A couple of years ago, I began hearing about an author who wrote very smart contemporary romantic novels. I picked up Lisa Dale’s It Happened One Night and fell in love with her style.
Lisa’s intelligence and curiosity about a wide array of subjects shine through her stories. She’s here today talking about her latest release, A Promise of Safekeeping, and giving away a copy of her previous novel, Slow Dancing on Price’s Pier.
Thank you tons for having me!
1. Your novels always feature characters who have really interesting careers – or maybe it’s the way you include fascinating bits of your research into your novels that makes their careers seem so interesting. From astronomy to flowers to the history of coffee, you cover a wide range of topics. What’s been your most interesting subject to research, and what can we look forward to reading more about in A Promise of Safekeeping?
I love all of it! I’m as nerdy as it gets…so I’ve always got my nose in a book and am trying to learn new things. Part of that comes from being a writer: we have to know things like, what certain flowers are called, what certain trees are, what are the architectural parts of a building and what period are they from…etc. Knowing those kinds of things aids in writing good descriptions.
My characters’ careers are often just an excuse for me to dig into a subject. Lauren, in A Promise of Safekeeping, is a body language expert—which is SOOOOOO fascinating. Lauren’s great at her job, but not so good at reading body language in her personal life. She can tell if a criminal is lying…but her love life is a different story. What kind of person would you be if you could read the words beneath the words?
The hero, Will, is an antiques dealer, and I think that’s because I’m starting to realize that I’m infatuated by the concept of history, by the notion of so many lives and experiences happening in the same space, by history being all around us, right now, in the present.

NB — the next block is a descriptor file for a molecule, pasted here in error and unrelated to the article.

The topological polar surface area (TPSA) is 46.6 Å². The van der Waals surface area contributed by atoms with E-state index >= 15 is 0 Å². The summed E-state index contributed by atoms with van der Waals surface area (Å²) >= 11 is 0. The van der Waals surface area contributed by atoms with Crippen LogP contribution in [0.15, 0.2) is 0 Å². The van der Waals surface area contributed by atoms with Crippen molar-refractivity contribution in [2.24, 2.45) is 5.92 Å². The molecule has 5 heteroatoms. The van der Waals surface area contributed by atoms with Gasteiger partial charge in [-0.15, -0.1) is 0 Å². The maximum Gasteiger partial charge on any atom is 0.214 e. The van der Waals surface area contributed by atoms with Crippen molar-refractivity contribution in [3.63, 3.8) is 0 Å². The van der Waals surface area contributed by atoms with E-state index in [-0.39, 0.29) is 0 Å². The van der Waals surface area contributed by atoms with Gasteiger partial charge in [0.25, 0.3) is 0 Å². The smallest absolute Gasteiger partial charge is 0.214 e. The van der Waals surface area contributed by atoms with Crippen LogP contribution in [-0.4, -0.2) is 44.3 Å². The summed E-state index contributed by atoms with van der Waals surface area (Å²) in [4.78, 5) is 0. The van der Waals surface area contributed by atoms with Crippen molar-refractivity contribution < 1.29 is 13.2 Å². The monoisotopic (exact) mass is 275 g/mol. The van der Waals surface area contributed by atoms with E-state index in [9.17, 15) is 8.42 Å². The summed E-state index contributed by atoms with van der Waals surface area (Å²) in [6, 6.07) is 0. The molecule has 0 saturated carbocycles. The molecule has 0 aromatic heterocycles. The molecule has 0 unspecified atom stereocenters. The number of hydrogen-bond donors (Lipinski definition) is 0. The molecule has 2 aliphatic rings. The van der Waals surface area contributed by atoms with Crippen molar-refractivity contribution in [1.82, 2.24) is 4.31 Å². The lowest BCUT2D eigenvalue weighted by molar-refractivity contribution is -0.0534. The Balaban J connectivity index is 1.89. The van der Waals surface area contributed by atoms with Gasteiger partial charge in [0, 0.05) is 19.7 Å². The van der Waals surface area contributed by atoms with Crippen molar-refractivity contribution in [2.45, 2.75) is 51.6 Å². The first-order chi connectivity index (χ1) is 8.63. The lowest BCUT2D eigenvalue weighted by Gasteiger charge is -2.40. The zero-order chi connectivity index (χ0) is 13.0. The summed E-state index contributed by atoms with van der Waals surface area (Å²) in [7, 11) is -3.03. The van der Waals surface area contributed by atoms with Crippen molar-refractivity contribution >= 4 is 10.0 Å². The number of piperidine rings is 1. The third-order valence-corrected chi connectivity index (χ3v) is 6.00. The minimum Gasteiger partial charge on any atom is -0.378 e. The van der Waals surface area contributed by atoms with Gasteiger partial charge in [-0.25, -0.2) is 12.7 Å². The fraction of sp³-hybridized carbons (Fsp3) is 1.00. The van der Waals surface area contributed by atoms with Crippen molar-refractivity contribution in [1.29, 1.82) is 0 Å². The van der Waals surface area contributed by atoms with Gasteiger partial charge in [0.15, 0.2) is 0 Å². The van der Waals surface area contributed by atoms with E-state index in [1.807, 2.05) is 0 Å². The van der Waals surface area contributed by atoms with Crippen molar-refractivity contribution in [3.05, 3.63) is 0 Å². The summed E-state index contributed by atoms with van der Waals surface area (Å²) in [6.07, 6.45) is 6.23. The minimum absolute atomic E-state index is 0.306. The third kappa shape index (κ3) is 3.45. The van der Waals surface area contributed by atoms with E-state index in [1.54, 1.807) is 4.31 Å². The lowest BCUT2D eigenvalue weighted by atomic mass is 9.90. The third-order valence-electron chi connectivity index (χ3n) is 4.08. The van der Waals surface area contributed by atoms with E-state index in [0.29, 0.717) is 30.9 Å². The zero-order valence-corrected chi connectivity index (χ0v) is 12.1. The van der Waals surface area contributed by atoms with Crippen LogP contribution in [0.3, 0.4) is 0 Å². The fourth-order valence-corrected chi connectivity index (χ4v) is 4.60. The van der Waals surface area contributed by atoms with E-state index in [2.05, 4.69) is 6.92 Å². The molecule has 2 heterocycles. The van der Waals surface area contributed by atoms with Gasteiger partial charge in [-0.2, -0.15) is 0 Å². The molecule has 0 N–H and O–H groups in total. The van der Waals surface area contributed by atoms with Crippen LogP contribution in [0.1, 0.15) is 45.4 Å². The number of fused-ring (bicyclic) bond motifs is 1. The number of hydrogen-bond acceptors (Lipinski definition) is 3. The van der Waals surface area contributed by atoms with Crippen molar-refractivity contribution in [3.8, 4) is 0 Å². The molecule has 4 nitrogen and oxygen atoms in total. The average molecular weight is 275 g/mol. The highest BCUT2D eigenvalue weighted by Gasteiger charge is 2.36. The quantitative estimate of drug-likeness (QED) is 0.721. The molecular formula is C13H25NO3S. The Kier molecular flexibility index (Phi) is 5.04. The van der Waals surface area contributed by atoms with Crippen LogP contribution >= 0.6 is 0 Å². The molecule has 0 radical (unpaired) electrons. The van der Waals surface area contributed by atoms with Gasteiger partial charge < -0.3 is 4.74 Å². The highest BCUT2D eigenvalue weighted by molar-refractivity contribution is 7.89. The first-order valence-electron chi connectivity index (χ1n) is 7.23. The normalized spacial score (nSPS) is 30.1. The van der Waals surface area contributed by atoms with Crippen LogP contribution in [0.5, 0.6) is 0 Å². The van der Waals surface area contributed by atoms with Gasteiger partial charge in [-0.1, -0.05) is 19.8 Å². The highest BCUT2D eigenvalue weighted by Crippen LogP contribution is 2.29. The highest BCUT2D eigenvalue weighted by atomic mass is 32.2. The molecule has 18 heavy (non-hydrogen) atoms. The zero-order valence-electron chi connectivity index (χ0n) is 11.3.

Will collects antique keys, which reflects the themes of “keeping” and “locking away” that run through the book. Old keys embody what I love about antiques: the mystery of the past. The inherent opaqueness of it. What did this key secret away? Or, who did it imprison? Who was it meant to keep out? I think this idea of the layers of history has been a latent theme of my writing that is just starting to come out in A Promise of Safekeeping, and more in my W-I-P.
2. Your characters face enormous challenges that many readers will recognize from their own lives. To me, this makes their happily-ever-after all the more satisfying. Do you get many emails from readers who’ve experienced the challenges your characters have?
Yes. And I love them. My books aren’t “hard” reading, but I do think they’re cathartic for many people. I do love a story that’s high on conflict, drama, and emotion—but I also love an HEA.
3. You have an MFA in fiction and have been published in several literary magazines. How did your career writing romantic fiction come about? Have you always written novels alongside shorter literary pieces?